Iraq Shuts Down Internet to Prevent Exam Cheating

Iraq internet outage exam tests cheat
An internet LAN cable is pictured in this photo illustration taken in Sydney June 23, 2011. REUTERS/Tim Wimborne

Fears that sixth graders may cheat on exams have led to periods of Internet outages across the country, new data suggests.

A report by Internet traffic analysts Dyn Research revealed Internet blackouts occurred across Iraq on May 14, 15, and 16—mirroring a similar pattern of shutdowns last year that coincided with final year exams for entry into junior high school.

3rd 3hr blackout in 3 days as #Iraq continues attempts to block cheating on exams. More outages expected..

— InternetIntelligence (@InternetIntel) May 16, 2016

An email obtained by the human rights group Social Media Exchange (SMEX) appears to show an instruction from Iraq's Ministry of Communications to an Internet Service Provider (ISP) for the Internet to be shut down for a three hour period on Sunday, May 15.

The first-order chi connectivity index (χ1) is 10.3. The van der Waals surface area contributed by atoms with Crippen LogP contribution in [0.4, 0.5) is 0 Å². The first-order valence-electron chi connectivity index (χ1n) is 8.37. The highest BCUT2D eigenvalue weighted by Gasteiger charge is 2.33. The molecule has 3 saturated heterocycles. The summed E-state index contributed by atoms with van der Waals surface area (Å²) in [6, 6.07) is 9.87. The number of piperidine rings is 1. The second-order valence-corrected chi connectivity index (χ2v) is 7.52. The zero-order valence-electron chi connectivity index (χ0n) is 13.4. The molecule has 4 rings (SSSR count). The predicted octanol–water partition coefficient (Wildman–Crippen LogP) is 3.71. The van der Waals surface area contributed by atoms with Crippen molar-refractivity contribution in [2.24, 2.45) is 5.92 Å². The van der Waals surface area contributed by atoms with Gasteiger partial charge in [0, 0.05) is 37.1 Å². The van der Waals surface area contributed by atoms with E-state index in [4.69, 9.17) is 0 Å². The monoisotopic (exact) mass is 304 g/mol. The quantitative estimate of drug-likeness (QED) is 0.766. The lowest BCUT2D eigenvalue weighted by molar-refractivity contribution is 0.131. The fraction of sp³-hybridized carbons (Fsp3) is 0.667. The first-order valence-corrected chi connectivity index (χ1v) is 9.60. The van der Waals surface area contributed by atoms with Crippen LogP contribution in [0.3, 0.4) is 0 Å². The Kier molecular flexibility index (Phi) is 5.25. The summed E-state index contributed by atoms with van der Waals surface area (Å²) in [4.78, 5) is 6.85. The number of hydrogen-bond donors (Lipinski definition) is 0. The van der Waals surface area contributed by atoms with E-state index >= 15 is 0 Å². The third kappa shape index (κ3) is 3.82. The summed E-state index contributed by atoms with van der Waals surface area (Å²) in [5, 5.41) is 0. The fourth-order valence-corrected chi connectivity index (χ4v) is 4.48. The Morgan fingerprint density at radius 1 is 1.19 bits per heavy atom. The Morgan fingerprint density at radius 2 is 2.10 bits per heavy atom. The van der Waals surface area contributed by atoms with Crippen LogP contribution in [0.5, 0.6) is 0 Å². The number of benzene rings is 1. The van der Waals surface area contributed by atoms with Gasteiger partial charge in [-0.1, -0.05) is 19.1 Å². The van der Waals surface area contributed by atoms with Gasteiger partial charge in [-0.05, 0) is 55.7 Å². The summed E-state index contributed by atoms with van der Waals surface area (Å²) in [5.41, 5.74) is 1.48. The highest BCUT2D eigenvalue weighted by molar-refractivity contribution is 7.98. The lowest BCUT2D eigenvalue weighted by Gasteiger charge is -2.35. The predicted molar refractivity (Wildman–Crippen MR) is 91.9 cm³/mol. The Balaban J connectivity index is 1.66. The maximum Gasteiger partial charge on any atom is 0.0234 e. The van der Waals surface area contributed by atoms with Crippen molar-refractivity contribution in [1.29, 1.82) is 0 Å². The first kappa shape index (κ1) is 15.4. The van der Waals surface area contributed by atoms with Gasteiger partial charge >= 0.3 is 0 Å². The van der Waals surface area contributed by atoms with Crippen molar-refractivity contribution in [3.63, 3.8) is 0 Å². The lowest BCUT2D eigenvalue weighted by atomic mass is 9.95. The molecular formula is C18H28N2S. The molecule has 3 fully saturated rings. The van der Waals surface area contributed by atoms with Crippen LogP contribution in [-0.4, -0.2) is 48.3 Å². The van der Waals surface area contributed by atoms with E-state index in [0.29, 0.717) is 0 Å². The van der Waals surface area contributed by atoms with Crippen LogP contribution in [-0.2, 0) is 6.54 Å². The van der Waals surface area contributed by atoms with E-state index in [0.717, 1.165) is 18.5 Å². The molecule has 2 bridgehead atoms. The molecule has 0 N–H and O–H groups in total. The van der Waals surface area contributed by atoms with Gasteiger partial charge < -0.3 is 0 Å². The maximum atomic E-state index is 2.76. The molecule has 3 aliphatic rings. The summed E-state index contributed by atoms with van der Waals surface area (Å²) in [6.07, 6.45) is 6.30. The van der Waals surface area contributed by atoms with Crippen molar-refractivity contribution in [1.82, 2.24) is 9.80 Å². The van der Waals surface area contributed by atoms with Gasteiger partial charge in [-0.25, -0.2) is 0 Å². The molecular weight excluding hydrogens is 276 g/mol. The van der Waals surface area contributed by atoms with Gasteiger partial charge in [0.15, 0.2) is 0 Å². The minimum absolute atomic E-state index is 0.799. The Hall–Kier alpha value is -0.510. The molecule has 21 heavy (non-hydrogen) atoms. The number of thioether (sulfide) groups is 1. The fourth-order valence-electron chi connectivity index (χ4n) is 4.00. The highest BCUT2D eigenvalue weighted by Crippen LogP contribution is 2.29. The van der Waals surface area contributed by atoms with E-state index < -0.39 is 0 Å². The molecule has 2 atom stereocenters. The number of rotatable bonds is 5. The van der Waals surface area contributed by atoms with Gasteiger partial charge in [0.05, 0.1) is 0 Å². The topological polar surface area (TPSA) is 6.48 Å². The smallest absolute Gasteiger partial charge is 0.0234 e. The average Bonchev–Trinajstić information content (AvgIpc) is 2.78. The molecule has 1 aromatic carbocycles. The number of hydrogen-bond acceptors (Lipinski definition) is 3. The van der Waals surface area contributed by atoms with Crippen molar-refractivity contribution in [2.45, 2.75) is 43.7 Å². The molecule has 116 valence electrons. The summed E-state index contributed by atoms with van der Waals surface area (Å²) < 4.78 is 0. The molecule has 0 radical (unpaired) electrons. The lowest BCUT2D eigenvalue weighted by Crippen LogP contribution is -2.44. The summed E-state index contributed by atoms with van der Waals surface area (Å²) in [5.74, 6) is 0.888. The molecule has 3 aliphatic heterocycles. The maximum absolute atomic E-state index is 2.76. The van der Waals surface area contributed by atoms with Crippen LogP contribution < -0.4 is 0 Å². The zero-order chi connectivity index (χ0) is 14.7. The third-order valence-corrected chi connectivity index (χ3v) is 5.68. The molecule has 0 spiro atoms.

"As all the International Gateways in all Iraq borders will be down in the mentioned period, so this activity will affects on all of the Internet Service Providers, Mobile Operators, and VSAT Operators in Iraq," the email stated.

"Sorry to cause any inconvenience to you, and thanks for your understanding."

Last year, Dyn Research reported three-hour Internet outages that corresponded with the start of the sixth ministerial preparatory exams. The report prompted an open letter to the government of Iraq from the Internet rights group the Electronic Frontier Foundation.

"We learned that the government had ordered Internet Service Providers to shut down the use of the Internet, allegedly to stop cheating on school examinations," the letter stated. "The UN Human Rights Council has affirmed that the rights that are enjoyed offline must also be protected on the Internet.

"We accordingly believe the decision by the government of Iraq to shut down the Internet, whether for exams or for security reasons, negatively impacts human rights in the region."

A spokesperson for Iraq's Ministry of Communications was not immediately available for comment.